The bearings had to be fixed to the walls of the chassis somehow. I decided to rout holes in the main frame and the slider. I made an adjustable circle cutting router base for this purpose since these holes would have to hold the bearings snug. I did some tests in scrap to find the correct diameter and then proceeded to cut the holes in the frame. The holes go only as deep as necessary, and not all the way through so the bearings are hidden.

The rest of the parts were cut on the table saw and drilled with the drill press. The sides with the bearings are built from three pieces each. Two pieces feature the track that the grooves of the slider slide on, and the other piece contains the bearing to which the track pieces are glued.

Testing the Mill
To my delight, the mill worked! It achieved a grind just as good as the quality achieved by commercially available grain mills. There were two things I noticed were lacking though; a mounting surface and a hopper. The mill requires quite a bit of leverage, and mounting it to a fixed surface would make grinding much easier. Also, without a hopper it is necessary to have a friend available to pour the grain as you grind.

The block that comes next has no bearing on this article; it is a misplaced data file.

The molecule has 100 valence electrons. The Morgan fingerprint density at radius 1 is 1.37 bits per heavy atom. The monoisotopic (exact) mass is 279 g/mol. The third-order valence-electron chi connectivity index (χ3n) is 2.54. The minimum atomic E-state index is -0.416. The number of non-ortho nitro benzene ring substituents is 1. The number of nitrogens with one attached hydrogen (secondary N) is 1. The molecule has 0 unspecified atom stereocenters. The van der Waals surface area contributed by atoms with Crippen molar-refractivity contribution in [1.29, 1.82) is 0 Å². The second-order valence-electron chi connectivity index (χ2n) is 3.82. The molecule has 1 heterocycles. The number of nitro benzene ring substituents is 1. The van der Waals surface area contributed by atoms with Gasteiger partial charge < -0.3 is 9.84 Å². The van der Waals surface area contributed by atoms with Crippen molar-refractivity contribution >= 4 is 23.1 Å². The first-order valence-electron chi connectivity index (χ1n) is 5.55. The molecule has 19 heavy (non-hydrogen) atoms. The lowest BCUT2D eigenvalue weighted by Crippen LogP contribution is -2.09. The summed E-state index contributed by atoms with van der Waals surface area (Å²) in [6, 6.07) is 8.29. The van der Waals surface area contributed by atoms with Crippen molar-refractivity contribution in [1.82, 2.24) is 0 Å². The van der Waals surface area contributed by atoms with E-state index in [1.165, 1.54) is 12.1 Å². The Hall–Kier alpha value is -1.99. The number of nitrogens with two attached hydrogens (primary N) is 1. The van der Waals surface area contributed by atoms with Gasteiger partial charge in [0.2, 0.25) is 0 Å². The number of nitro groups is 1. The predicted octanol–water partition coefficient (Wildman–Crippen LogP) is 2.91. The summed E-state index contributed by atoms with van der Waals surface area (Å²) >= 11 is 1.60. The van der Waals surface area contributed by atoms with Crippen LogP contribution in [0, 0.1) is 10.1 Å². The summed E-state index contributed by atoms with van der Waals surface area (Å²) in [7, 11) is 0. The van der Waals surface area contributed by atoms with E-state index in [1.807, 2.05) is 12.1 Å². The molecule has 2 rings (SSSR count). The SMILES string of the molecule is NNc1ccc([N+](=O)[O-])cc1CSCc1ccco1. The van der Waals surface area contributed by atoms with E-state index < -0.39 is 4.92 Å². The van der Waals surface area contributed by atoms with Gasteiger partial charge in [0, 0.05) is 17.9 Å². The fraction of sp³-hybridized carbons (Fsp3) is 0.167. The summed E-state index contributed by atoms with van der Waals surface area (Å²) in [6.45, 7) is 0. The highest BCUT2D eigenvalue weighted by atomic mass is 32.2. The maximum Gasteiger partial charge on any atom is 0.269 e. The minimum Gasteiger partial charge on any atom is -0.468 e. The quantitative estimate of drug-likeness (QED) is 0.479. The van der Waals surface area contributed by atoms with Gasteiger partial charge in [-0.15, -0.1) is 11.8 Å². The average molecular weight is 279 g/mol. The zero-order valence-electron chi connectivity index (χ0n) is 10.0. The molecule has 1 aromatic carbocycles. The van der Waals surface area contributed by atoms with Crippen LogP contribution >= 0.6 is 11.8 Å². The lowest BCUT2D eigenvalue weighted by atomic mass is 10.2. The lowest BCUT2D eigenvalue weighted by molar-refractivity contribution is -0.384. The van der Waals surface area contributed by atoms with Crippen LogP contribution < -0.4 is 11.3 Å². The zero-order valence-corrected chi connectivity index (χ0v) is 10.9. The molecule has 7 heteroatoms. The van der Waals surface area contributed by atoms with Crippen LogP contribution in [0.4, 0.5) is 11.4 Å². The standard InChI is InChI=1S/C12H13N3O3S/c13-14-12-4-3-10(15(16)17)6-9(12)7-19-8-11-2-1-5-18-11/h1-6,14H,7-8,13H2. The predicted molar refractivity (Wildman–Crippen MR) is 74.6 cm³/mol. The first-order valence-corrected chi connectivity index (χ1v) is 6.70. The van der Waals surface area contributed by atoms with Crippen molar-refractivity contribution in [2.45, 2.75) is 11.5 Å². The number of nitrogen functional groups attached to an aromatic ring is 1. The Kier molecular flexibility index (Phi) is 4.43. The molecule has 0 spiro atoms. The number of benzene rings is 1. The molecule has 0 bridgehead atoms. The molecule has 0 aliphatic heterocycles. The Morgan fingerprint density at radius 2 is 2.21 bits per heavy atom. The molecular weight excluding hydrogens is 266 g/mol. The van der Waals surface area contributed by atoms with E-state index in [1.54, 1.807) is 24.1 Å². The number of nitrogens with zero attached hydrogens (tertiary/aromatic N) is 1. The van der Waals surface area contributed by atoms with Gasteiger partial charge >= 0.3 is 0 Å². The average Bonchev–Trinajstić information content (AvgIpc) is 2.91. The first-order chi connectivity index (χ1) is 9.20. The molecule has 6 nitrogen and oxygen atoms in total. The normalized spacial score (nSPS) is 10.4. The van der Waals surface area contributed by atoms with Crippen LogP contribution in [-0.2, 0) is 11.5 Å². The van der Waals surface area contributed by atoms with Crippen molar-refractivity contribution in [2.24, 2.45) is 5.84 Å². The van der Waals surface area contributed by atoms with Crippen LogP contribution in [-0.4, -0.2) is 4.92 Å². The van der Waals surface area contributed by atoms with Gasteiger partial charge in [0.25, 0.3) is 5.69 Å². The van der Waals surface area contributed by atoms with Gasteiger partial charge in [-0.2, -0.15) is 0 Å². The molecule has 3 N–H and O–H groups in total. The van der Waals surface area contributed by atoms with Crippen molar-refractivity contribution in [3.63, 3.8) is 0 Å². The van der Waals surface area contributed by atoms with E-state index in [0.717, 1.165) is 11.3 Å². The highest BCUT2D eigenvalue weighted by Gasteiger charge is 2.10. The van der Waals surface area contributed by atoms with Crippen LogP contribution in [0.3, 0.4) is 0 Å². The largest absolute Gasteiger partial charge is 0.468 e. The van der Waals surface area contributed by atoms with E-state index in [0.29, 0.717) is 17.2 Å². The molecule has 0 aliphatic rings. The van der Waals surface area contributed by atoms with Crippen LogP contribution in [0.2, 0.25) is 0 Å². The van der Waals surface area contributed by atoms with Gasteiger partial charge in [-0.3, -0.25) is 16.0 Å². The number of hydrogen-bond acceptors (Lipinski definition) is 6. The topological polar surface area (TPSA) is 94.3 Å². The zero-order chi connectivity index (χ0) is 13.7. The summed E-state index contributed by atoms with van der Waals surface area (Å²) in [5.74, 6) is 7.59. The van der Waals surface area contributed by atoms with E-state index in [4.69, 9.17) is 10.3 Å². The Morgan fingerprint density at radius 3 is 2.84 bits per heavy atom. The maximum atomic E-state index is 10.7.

While it is not a project for the faint of heart, building your own grain mill is certainly a rewarding way to add to your collection of “brew ware,” and a way of bringing you one step closer to brewing beer that is truly your own.